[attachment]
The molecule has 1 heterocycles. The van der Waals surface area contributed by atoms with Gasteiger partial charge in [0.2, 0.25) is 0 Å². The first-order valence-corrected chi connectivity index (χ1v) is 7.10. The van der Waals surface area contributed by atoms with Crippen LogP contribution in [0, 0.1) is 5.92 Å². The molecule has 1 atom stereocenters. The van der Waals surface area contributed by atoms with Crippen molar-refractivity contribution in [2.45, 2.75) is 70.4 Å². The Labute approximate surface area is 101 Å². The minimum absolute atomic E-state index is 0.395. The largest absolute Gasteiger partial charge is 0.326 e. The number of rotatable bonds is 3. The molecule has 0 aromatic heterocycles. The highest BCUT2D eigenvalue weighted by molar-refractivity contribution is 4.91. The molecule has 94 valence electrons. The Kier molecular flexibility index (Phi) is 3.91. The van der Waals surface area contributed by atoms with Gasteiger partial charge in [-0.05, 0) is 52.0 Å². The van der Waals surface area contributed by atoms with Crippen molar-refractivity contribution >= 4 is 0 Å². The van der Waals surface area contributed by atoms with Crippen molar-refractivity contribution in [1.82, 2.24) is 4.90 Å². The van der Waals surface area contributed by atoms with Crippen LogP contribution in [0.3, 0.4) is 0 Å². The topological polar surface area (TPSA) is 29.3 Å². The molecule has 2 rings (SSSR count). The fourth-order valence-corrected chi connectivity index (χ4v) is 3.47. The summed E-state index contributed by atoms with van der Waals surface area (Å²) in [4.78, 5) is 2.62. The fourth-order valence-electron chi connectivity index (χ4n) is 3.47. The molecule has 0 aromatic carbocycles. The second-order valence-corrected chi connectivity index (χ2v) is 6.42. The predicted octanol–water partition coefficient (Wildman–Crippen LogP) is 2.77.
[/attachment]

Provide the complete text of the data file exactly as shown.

The molecule has 1 heterocycles. The van der Waals surface area contributed by atoms with Gasteiger partial charge in [0.2, 0.25) is 0 Å². The first-order valence-corrected chi connectivity index (χ1v) is 7.10. The van der Waals surface area contributed by atoms with Crippen LogP contribution in [0, 0.1) is 5.92 Å². The molecule has 1 atom stereocenters. The van der Waals surface area contributed by atoms with Crippen molar-refractivity contribution in [2.45, 2.75) is 70.4 Å². The Labute approximate surface area is 101 Å². The minimum absolute atomic E-state index is 0.395. The largest absolute Gasteiger partial charge is 0.326 e. The number of rotatable bonds is 3. The molecule has 0 aromatic heterocycles. The highest BCUT2D eigenvalue weighted by molar-refractivity contribution is 4.91. The molecule has 94 valence electrons. The Kier molecular flexibility index (Phi) is 3.91. The van der Waals surface area contributed by atoms with Gasteiger partial charge in [-0.05, 0) is 52.0 Å². The van der Waals surface area contributed by atoms with Crippen molar-refractivity contribution >= 4 is 0 Å². The van der Waals surface area contributed by atoms with Crippen molar-refractivity contribution in [1.82, 2.24) is 4.90 Å². The van der Waals surface area contributed by atoms with Crippen LogP contribution in [0.3, 0.4) is 0 Å². The topological polar surface area (TPSA) is 29.3 Å². The molecule has 2 rings (SSSR count). The fourth-order valence-corrected chi connectivity index (χ4v) is 3.47. The summed E-state index contributed by atoms with van der Waals surface area (Å²) in [4.78, 5) is 2.62. The fourth-order valence-electron chi connectivity index (χ4n) is 3.47. The molecule has 0 aromatic carbocycles. The second-order valence-corrected chi connectivity index (χ2v) is 6.42. The predicted octanol–water partition coefficient (Wildman–Crippen LogP) is 2.77.